Deser, C., Tomas, R., Alexander, M., and Lawrence, D., 2010: The seasonal atmospheric response to projected Arctic sea ice loss in the late twenty-first century. Journal of Climate, 23, 333–351.

Overland, J. E., and Wang, M., 2010: Large-scale atmospheric circulation changes are associated with the recent loss of Arctic sea ice. Tellus Series A Dynamic Meteorology and Oceanography, 62A, 1–9.

Seierstad, I.A., and Bader, J., 2009: Impact of a projected future Arctic sea ice reduction on extratropical storminess and the NAO. Climate Dynamics, 33, 937–943.

The temperature was a balmy thirty-five degrees Fahrenheit, and a refreshing twenty-mile-per-hour seabreeze was blowing off the Arctic Ocean under brilliantly sunny June skies when I first arrived at the Wiley Post–Will Rogers Memorial Airport in Barrow, Alaska. The three-hour flight from Fairbanks had been something of an adventure in itself—I had shared the converted 737 with oil workers, grizzled Alaskan old-timers, several thousand cans of Coca Cola, and a fairly large piece of earthmoving equipment while the pilot circled the Deadhorse airport waiting for a herd of caribou to clear the runway—but it was only after I stepped out onto the dusty dirt road outside of the one-room airport in Barrow that I realized how unusual this isolated settlement truly was.

A city of less than five thousand souls in the Alaskan Arctic, Barrow lies near the confluence of the Chukchi and Beaufort Seas and is the northernmost inhabited place in the United States. The climate is extremely harsh—the Arctic coast region is a desert, receiving less than five inches of precipitation each year—and annual average temperatures are among the lowest in Alaska. Due to Barrow’s high latitude, the sun does not rise above the horizon for over two months in the dead of winter.

Day-to-day life here is dictated largely by the weather and the icy ocean to the north, and for those who depend on sustenance fishing or whaling (not uncommon among Iñupiat residents), the annual summer melting of the frozen ocean is a much anticipated event. In recent years, though, this local milestone has been occurring much earlier in the season—and far less predictably—than in the past. And changes in the behavior of Arctic sea ice have not been relegated merely to the Alaskan coast: all across the Arctic Ocean basin, ice melt has been increasing and aerial extent of ice decreasing at an alarming rate. As dramatic as the local consequences of melting sea ice appear to be, however, the implications for those of us at lower latitudes—in the form of changing weather patterns—may prove to be even more troubling.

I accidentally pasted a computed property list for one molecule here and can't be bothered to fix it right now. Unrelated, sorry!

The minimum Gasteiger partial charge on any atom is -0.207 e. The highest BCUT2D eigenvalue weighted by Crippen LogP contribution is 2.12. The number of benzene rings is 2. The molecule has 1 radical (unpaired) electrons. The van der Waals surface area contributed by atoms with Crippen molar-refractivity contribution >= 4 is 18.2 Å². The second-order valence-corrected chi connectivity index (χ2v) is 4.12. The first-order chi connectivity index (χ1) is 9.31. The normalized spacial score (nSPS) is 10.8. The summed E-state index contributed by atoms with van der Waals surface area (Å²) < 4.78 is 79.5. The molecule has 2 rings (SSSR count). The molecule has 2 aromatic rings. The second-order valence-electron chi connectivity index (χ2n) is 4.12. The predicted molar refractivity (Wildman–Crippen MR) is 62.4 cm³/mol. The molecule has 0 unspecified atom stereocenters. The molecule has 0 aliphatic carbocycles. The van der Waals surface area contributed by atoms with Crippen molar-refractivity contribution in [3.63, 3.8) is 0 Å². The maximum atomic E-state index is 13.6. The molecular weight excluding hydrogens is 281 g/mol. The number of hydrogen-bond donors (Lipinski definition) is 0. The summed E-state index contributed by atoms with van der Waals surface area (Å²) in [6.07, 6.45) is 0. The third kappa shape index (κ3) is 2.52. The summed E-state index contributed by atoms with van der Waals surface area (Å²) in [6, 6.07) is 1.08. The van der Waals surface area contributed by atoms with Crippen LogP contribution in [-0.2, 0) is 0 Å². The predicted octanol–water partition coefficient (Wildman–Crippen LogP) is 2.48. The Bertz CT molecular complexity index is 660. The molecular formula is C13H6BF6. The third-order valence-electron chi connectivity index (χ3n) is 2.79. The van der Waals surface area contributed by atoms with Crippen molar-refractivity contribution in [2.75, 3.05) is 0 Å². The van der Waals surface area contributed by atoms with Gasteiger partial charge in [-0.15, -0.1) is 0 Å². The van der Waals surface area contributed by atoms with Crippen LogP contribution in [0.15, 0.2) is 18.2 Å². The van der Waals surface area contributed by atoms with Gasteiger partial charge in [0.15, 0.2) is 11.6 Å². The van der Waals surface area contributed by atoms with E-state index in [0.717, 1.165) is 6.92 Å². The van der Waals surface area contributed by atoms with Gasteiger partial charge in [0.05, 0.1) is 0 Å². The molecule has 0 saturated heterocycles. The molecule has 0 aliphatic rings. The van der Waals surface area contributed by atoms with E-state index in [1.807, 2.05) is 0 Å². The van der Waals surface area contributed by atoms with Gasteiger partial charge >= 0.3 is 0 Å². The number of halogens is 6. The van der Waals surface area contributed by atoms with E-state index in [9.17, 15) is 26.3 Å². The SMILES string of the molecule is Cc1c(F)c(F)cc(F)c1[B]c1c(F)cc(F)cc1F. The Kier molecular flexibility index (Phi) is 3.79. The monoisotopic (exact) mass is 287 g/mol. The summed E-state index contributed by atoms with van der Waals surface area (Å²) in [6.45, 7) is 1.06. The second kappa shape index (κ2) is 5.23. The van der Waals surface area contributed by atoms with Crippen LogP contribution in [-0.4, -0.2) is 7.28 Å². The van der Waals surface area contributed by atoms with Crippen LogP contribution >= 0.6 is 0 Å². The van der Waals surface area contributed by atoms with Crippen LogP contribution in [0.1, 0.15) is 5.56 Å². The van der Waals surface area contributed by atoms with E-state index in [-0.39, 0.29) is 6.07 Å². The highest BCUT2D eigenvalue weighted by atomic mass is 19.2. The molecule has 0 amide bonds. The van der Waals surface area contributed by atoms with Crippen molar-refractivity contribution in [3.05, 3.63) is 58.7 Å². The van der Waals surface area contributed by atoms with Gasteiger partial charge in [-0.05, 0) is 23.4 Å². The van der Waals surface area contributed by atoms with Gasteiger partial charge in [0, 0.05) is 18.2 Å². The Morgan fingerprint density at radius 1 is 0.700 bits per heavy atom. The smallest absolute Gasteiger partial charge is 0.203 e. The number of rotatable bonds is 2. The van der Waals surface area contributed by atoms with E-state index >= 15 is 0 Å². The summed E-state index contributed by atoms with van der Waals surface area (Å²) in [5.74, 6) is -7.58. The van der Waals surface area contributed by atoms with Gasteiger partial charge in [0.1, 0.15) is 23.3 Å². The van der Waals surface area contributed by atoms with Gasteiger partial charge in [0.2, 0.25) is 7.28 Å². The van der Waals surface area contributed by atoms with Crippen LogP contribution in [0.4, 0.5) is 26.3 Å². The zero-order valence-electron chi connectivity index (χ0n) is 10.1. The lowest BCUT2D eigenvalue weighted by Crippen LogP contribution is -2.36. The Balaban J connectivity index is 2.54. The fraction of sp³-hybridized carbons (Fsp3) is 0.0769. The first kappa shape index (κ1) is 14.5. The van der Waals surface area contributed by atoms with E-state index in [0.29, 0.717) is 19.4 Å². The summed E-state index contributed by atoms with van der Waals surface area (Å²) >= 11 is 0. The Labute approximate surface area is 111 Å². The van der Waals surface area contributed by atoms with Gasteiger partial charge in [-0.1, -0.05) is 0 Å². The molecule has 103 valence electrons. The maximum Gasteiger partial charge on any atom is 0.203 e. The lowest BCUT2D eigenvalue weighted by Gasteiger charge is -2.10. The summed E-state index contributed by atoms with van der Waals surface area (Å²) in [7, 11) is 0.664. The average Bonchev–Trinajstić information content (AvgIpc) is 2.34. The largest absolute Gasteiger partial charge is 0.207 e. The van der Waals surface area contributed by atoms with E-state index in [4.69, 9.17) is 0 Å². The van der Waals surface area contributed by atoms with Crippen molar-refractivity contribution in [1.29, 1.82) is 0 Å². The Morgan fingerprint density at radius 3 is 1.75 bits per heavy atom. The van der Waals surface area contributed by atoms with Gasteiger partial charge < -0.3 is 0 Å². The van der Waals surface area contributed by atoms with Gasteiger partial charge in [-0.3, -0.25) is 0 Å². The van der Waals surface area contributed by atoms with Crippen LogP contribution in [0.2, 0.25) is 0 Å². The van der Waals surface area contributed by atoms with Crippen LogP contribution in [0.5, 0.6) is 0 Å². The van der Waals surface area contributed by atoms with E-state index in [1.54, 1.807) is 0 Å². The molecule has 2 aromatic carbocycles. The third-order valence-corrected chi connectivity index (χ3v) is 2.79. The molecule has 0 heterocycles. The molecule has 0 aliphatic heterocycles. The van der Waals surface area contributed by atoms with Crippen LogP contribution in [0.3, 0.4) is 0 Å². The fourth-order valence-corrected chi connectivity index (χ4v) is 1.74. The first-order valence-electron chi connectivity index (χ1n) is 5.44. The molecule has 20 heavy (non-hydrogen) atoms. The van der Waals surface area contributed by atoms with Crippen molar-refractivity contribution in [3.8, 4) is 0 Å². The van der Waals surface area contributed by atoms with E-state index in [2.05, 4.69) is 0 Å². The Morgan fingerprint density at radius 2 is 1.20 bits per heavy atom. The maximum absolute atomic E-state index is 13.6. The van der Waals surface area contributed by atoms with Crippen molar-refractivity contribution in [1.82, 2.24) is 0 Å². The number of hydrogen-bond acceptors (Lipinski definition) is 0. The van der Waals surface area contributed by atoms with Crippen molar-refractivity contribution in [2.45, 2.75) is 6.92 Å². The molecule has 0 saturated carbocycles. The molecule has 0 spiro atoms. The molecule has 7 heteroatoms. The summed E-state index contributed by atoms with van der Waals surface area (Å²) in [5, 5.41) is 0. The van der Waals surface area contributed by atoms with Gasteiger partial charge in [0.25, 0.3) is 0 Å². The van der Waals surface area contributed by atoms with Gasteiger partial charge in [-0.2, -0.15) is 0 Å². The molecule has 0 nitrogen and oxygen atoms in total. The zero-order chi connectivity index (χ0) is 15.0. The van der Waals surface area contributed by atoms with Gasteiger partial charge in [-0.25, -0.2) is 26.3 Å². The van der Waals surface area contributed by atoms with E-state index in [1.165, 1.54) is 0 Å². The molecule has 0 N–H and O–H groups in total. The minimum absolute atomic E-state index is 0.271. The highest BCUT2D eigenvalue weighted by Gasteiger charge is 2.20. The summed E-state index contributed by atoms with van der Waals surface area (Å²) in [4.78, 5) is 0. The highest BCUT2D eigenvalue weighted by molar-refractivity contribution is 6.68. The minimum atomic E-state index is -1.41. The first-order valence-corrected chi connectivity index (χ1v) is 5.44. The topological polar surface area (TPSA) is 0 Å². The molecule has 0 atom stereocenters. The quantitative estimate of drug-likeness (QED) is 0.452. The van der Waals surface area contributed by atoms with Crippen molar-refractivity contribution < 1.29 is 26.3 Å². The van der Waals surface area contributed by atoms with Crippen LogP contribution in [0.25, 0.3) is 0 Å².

A Precipitous Decline

Seasonal fluctuation of Arctic sea ice is not a new phenomenon. Each year, relatively warm summer temperatures and southerly winds act to break up the solid mass of sea ice that in colder months extends continuously between the far northern margins of North America, Europe, and Asia. The edge of the ice retreats to the north, and the overall area of ocean covered by ice decreases substantially. Large expanses of broken sea ice coverage remain throughout the summer, and even during the warmest part of the year such discontinuous areas of ice may temporarily impinge on coastal areas well to the south of the main ice edge as transitory weather patterns bring shifting wind currents. Summer melting almost always reaches its peak in September, and a rapid freeze-up usually occurs soon thereafter as much colder temperatures return to the Arctic in October.

Since reliable satellite observations of sea ice extent began in 1979, however, a steady trend towards increased summer melting and less sea ice overall has been documented. According to the National Sea Ice Data Center (NSIDC), minimum September ice area has decreased at an average rate of 72,000 square kilometers each year—an area nearly the size of the state of Georgia. Aerial extent of winter sea ice has been decreasing at a lesser (though still notable) rate.

Of course, you don’t need to convince the denizens of Barrow that sea ice conditions are changing rapidly. Out on the black sand beach adjacent to a row of homes and small business in the northwestern part of town, I was approached by a town councilman who was more than willing to make known his own observations regarding the ice, the climate, and the local way of life. Powerful storms, he told me, had been eating away at the shoreline as ocean swells crashed ashore where solid ice once held fast, and buildings were succumbing to the erosion. Polar bears, caught off guard by the unusually early retreat of the sea ice, were wandering into town looking for food and disrupting the traditional whale harvest. “Just look,” he said grimly, motioning his hand in the direction of the nearly ice-free ocean several yards to our north. His concerns were by no means unique—later that same day, I spoke with a couple who repeated many of the same worries and in addition voiced concerns that the disappearing sea ice would make ship transportation more feasible and lead to increased commercial development.

It quickly dawns on one, as a visitor in the Alaskan Arctic, that the changes in sea ice are forever altering the state of the entire region and have already affected the quality of life and daily routines of those who live there. The question, however, still remains: how do seasonal reductions in sea ice affect weather conditions in the rest of the world?

An Icy Relationship